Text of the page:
The events of these past few months have been surreal, or otherworldly, and many of us have been experiencing life in a more virtual way, like virtual school, virtual work and virtual entertainment.
The Friends of Fort George have found a way to combine a bit of school and entertainment with a different type of “otherworldliness” in the virtual world. Last Friday evening, just as dusk was descending outside, Kyle Upton was inside hosting a virtual tour of Fort George’s haunted spaces.
Tickets could be purchased through The Friends of Fort George website. After purchasing the $5 ticket, the coordinator sent an email with meeting ID and password to join the Zoom platform. In total, 12 participants had exclusive access to Upton, and were able to ask him questions about his 27 seasons of experience as a ghost guide at the Fort.
Upton’s wife Sonja enhanced his presentation by supplying viewers with photos and videos of the various buildings and areas on the grounds. Upton took participants on a virtual “tour” while answering questions, which included Kyle’s own supernatural encounters, the history of the ghost tours and the Fort itself. The question and answer period gave participants a rare opportunity to ask Upton questions beyond the regular ghost tour speech and normally reserved to cornering him after a tour.
One of the first he was asked was about whether the paranormal activity has increased or decreased over the years.
Upton explained the ghost tours originally started as a “hook” to bring people into Fort George, and a fun and unique way to introduce people to the history of the area. He said he first heard a few ghost stories as a young participant in the Fort’s reactional and historical programs. When he began working at the Fort, he thought it would be fun to share his love for history at the same time as entertaining an audience with tales of the paranormal. What he and the other tour guides did not anticipate was that the ghosts began to provide them with new material. New sightings and happenings began in other buildings on the grounds. Staff began to report having unexplained phenomenon happening to them and to the participants during their tours. So for the first five years, new stories in some of the previously quiet buildings began to be reported.
“For the first five years of the ghost tour, it was like, ‘Hey! New ghost tour season. Fantastic! And what surprises are they going to throw at us this year?’”
Upton explained that of the 10 buildings at Fort George, nine of them have had reports of paranormal activity. The activity has not been consistent over the years, he added. There have been quiet years and busier years, with no apparent pattern to the sightings. He described how they tried to find a pattern by tracking variables, such as the weather, number of people on the tours, or anniversaries of 1812 events. However, they have not been able to find any statistically significant variable that would show an increase of activity. He did note that the last tour of the season seems to show an increase in haunted high jinks, but otherwise they cannot find any consistent patterns.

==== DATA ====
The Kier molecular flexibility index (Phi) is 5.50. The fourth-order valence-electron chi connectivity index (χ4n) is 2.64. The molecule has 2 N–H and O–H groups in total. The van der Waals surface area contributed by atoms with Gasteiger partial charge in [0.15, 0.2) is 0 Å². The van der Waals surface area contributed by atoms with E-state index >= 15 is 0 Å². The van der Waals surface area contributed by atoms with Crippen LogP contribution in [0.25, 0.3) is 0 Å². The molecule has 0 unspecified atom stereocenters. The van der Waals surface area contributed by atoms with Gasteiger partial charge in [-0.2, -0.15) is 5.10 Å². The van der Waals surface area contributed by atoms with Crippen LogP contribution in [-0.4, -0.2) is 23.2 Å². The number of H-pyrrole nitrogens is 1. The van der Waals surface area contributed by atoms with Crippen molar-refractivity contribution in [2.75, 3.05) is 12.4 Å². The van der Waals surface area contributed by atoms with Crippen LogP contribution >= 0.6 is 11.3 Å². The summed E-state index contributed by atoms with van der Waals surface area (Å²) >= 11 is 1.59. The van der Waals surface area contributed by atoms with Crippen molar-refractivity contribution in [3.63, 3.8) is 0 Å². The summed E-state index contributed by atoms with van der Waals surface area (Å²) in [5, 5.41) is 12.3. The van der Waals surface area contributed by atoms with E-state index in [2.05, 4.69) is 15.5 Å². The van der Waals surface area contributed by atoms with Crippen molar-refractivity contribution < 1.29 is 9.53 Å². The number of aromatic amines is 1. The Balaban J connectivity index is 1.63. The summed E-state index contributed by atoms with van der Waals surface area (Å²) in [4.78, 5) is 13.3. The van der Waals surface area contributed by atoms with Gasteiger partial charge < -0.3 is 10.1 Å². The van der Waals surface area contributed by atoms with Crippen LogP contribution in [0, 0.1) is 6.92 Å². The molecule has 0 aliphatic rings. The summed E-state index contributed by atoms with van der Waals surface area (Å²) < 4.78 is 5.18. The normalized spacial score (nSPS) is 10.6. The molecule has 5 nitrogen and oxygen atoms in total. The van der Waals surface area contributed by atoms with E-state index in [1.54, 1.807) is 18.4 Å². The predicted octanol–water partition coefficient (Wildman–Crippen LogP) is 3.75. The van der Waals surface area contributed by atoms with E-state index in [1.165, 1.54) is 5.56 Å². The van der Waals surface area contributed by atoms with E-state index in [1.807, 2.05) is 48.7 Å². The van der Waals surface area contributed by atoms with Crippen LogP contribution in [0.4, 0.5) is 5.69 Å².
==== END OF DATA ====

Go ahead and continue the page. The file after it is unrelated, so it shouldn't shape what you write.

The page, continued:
One of the highlights of the evening was Upton’s show and tell segment of sorts, that would not be possible on the regular tours. He showed a five-second video that sent chills down this reporter’s spine. The video was taken by a member of the Amateur Spirit Seekers, with a night vision camera, during a private tour. It shows a mysterious, ghostly figure wearing a cape, crossing in front of the camera.
Upton assumed at the time that the caped figure must have been him walking in front of the camera. They tried to recreate the scene using the same camera and compared the two videos. Upton said he found himself apologizing to the Spirit Seekers, adding that, “I don’t know who this caped guy is, but I am confident that it was not me.”
At the end of the tour, Upton thanked a few of the contributors to the event, including his wife Sonja, who according to Amanda Gamble, executive director of the Friends of Fort George, Upton’s “right hand for the virtual tour – she took care of all the behind the scenes aspect of the tour.”
The idea for the virtual tour itself was sparked by other virtual initiatives that the Friends of Fort George are working on. Tracey Forsyth, who is part of the local Scout Brigade, and Upton were working on developing a virtual tour for them. When Upton discussed the idea with Gamble, they began to work out a Zoom tour for the public.
According to Gamble, “We are working on some other online ideas to stay connected with the community, and are hoping to do some more virtual ghost tours after the positive response we received.”
For more information on upcoming virtual ghost tours or other virtual events visit the Friends of Fort George Website at https://friendsoffortgeorge.square.site/special-event-tickets.